GLib substr function

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GLib substr function

b0unc3
Hi all,

there is any implementation of a substr function in GLib ?

I mean :
string = "hello world"
g_*substr*(string,2,6)
output = llo w


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Re: GLib substr function

Christian Dywan-2
Am Fri, 10 Apr 2009 12:45:39 +0200
schrieb b0unc3 <[hidden email]>:

> Hi all,
>
> there is any implementation of a substr function in GLib ?
>
> I mean :
> string = "hello world"
> g_*substr*(string,2,6)
> output = llo w

Hey b0unc3,

no, there isn't. Either you use a higher level language which has it or
you use low level functions in C.

For the sake of demonstration, it took me 2 minutes to write a simple
substring function in C that does what you want, have a look how it
works. :)

Yours,
    Christian
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Re: GLib substr function

efa@iol.it
In reply to this post by b0unc3
b0unc3 wrote:
> there is any implementation of a substr function in GLib ?
> I mean :
> string = "hello world"
> g_*substr*(string,2,6)
> output = llo w

probably not, maybe because is something too simple like:

g_*strndup* (string+start, end-start+1);

Valerio
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Re: GLib substr function

Tim-Philipp Müller
In reply to this post by b0unc3
On Fri, 2009-04-10 at 12:45 +0200, b0unc3 wrote:

> there is any implementation of a substr function in GLib ?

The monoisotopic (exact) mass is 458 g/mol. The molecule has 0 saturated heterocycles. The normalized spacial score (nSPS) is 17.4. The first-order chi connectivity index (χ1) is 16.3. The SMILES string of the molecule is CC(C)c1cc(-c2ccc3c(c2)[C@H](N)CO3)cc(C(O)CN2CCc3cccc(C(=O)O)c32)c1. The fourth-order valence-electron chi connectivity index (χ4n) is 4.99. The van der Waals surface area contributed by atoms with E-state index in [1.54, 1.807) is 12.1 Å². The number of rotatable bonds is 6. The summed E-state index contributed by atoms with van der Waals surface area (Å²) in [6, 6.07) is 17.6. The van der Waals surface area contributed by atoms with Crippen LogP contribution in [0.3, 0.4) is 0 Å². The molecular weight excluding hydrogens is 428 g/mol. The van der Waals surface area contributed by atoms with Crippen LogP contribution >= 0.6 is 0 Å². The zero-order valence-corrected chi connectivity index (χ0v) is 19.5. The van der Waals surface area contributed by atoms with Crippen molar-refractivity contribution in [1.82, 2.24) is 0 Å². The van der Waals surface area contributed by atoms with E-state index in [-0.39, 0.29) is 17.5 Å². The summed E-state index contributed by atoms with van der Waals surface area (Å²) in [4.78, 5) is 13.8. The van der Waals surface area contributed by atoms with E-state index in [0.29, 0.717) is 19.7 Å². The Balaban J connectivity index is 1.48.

>
> I mean :
> string = "hello world"
> g_*substr*(string,2,6)
> output = llo w

substr = g_strndup (string + offset, len);
...
g_free (substr);

should do the trick (assuming that offset < strlen).

Cheers
 -Tim


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Re: GLib substr function

Nelson Benítez León
In reply to this post by b0unc3
2009/4/10 b0unc3 <[hidden email]>:
> Hi all,
>
> there is any implementation of a substr function in GLib ?
>
> I mean :
> string = "hello world"
> g_*substr*(string,2,6)
> output = llo w

Another way,

substring (GString *str, int index, int len)
{
  return g_string_new_len (str->str, index, MIN (str->len - index, len));
}

taken from http://bugzilla.gnome.org/show_bug.cgi?id=109286#c2 .


I personally would like that glib provide those small but useful
string functions (like other high level languages do), for example,
glib doesn't provide a simple function to replace strings, like this
one written by Tim in
http://bugzilla.gnome.org/show_bug.cgi?id=65987#c2 ,

gchar *
g_strreplace (const gchar *string,
              const gchar *search,
              const gchar *replacement)


Instead you currently have to use gregex to replace some simple
strings (where no regex are involved).
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Re: GLib substr function

b0unc3
2009/4/10 Nelson Benítez León <[hidden email]>
2009/4/10 b0unc3 <[hidden email]>: